NCMS Director for Legislative Relations Sue Ann Forrest, MPA, briefed Zachary Fleming, a medical student at the Campbell University School of Osteopathic Medicine and Marion McCrary, MD, FACP on the many bills currently under consideration by the General Assembly that the NCMS is tracking; answered their questions and gave tips and talking points for their virtual conversations with legislators.

Virtual White Coat Wednesdays offer you the opportunity to stay engaged in our advocacy efforts as legislators weigh important proposals around responding to the pandemic, Medicaid transformation and others that could impact your practice. Now that they are offered remotely, you have more flexibility in when you can participate. Learn more about how to get involved and sign up for a virtual White Coat Wednesday here.

Forrest also gave a 2-hour advocacy update to the LINC Scholar program at ECU’s Brody School of Medicine earlier in the week and several of the students also participated in White Coat Wednesday-type advocacy throughout the week. NCMS Immediate Past President Timothy Reeder, MD, MPH, FACEP is faculty for the LINC program.

Thank you to those who participated this week!

PAI Survey: High-Deductible Health Plans Are Barrier to Care

The results of a survey released last week by NCMS partner the Physicians Advocacy Institute (PAI) revealed that four out of five independent physicians in the United States (80 percent) say their patients refuse or delay medical care due to concerns about cost, and just as many (79 percent) say that high insurance deductibles are a leading cause. The findings come from a survey of more than 700 independent physicians nationwide administered by NORC at the University of Chicago for PAI.

Conducted prior to the COVID-19 pandemic, the survey offers insight into how high-deductible health plans (HDHP), which make patients financially responsible for thousands of dollars in health care costs, are leading physicians to change the way they care for patients.

Other key findings include:
• 55 percent of the independent physicians surveyed said patients’ cost concerns are causing them to alter their preferred approach to the timing of treatments provided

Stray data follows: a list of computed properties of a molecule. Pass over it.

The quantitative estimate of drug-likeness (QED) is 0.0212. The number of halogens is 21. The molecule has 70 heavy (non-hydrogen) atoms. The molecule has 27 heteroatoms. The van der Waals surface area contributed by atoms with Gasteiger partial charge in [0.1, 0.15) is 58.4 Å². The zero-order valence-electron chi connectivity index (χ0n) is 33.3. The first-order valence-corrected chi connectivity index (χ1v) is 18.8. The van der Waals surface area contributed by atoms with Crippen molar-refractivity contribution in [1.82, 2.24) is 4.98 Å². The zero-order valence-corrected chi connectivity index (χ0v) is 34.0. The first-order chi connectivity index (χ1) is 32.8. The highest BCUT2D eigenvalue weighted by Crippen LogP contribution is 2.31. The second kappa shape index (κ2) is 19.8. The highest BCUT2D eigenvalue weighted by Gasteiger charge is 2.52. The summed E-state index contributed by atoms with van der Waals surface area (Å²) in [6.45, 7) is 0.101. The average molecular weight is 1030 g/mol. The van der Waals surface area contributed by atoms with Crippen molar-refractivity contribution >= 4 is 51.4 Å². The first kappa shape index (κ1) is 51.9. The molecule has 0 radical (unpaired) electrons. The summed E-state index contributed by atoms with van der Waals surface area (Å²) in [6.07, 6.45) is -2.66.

• 66 percent have changed their decision about whether to prescribe drugs;
• 61 percent changed the type of medical treatment provided; and
• 86 percent have changed which type of drugs they prescribe.
• Most say their office staff spends more than 300 hours per year educating patients about their insurance coverage. Yet three-out-of-four independent physicians (75 percent) say they don’t have most of the information they need to have cost of care conversations.

As COVID-19 transitioned from epidemic to pandemic, the Internal Revenue Service issued regulations to require insurers to suspend cost sharing, where patients shoulder all or a portion of the cost for medical services, under high-deductible and other types of insurance plans. No longer having to worry about affording COVID-19 related expenses, more patients received immediate or timely access to essential coronavirus testing and treatment.

Review the key findings of the survey here.

In the News

Missing Data Veils Coronavirus Damage to Minority Communities, Politico, 6-14-20

Learning Opportunity

Southern Regional AHEC is offering a livestream webinar on Saturday, July 25 from noon to 1:30 p.m. titled ‘A Critical Conversation: Listening and Learning Together.’

The persistent and pervasive injustices to black and brown people and other multicultural populations have long been documented over many generations. Persons of color continue to experience health disparities at an alarmingly disproportionate rate as evidenced by recent and historical acts of racism, violence, inequities and power paradigms. While many are sensitive to and saddened by these unfortunate realities, civil unrest across the nation has driven a call to action. The purpose of this activity is to facilitate a critical yet necessary conversation surrounding race relations, providing an open space for dialogue and bridging gaps at the public sector level, so that communities can listen and learn together. Learn more and register here.

If you have policies you’d like your NCMS Board of Directors to consider, please complete the Board input form here. Thanks for reading!